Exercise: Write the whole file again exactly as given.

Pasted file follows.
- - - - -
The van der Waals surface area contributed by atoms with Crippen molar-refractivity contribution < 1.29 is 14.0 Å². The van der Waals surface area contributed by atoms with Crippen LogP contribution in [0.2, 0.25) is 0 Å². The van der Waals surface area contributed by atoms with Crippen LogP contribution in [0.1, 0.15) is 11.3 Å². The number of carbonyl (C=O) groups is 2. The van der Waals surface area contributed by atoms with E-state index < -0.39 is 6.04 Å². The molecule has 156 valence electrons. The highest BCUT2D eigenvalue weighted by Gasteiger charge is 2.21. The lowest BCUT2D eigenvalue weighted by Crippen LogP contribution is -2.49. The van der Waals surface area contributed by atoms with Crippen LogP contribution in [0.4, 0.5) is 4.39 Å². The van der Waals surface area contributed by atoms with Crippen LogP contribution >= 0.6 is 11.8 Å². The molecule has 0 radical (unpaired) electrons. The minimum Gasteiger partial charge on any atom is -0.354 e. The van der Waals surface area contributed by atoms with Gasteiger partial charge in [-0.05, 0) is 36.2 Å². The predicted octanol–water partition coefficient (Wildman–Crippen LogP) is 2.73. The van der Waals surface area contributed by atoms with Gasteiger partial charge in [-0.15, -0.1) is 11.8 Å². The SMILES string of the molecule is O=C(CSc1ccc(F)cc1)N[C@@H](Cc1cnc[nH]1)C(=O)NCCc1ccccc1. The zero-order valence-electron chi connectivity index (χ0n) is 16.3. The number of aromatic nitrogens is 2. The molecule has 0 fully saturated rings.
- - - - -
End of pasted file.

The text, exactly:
The van der Waals surface area contributed by atoms with Crippen molar-refractivity contribution < 1.29 is 14.0 Å². The van der Waals surface area contributed by atoms with Crippen LogP contribution in [0.2, 0.25) is 0 Å². The van der Waals surface area contributed by atoms with Crippen LogP contribution in [0.1, 0.15) is 11.3 Å². The number of carbonyl (C=O) groups is 2. The van der Waals surface area contributed by atoms with E-state index < -0.39 is 6.04 Å². The molecule has 156 valence electrons. The highest BCUT2D eigenvalue weighted by Gasteiger charge is 2.21. The lowest BCUT2D eigenvalue weighted by Crippen LogP contribution is -2.49. The van der Waals surface area contributed by atoms with Crippen LogP contribution in [0.4, 0.5) is 4.39 Å². The van der Waals surface area contributed by atoms with Crippen LogP contribution >= 0.6 is 11.8 Å². The molecule has 0 radical (unpaired) electrons. The minimum Gasteiger partial charge on any atom is -0.354 e. The van der Waals surface area contributed by atoms with Gasteiger partial charge in [-0.05, 0) is 36.2 Å². The predicted octanol–water partition coefficient (Wildman–Crippen LogP) is 2.73. The van der Waals surface area contributed by atoms with Gasteiger partial charge in [-0.15, -0.1) is 11.8 Å². The SMILES string of the molecule is O=C(CSc1ccc(F)cc1)N[C@@H](Cc1cnc[nH]1)C(=O)NCCc1ccccc1. The zero-order valence-electron chi connectivity index (χ0n) is 16.3. The number of aromatic nitrogens is 2. The molecule has 0 fully saturated rings.